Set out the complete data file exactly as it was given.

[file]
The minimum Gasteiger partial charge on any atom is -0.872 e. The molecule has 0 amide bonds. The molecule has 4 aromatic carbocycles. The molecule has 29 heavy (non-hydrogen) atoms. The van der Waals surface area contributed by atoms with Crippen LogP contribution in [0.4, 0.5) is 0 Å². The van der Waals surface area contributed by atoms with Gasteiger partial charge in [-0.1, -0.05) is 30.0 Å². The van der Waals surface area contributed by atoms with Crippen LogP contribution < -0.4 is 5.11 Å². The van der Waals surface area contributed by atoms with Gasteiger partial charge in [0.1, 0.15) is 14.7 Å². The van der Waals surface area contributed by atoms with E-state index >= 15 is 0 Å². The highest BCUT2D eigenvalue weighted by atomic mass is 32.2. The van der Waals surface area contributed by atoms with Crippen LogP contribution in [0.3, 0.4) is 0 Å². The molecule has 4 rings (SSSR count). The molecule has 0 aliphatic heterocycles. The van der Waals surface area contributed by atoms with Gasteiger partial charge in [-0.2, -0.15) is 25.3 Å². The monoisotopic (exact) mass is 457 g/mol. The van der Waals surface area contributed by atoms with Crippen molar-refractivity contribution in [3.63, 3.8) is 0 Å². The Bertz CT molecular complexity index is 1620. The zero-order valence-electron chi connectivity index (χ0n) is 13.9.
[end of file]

The minimum Gasteiger partial charge on any atom is -0.872 e. The molecule has 0 amide bonds. The molecule has 4 aromatic carbocycles. The molecule has 29 heavy (non-hydrogen) atoms. The van der Waals surface area contributed by atoms with Crippen LogP contribution in [0.4, 0.5) is 0 Å². The van der Waals surface area contributed by atoms with Gasteiger partial charge in [-0.1, -0.05) is 30.0 Å². The van der Waals surface area contributed by atoms with Crippen LogP contribution < -0.4 is 5.11 Å². The van der Waals surface area contributed by atoms with Gasteiger partial charge in [0.1, 0.15) is 14.7 Å². The van der Waals surface area contributed by atoms with E-state index >= 15 is 0 Å². The highest BCUT2D eigenvalue weighted by atomic mass is 32.2. The van der Waals surface area contributed by atoms with Crippen LogP contribution in [0.3, 0.4) is 0 Å². The molecule has 4 rings (SSSR count). The molecule has 0 aliphatic heterocycles. The van der Waals surface area contributed by atoms with Gasteiger partial charge in [-0.2, -0.15) is 25.3 Å². The monoisotopic (exact) mass is 457 g/mol. The van der Waals surface area contributed by atoms with Crippen molar-refractivity contribution in [3.63, 3.8) is 0 Å². The Bertz CT molecular complexity index is 1620. The zero-order valence-electron chi connectivity index (χ0n) is 13.9.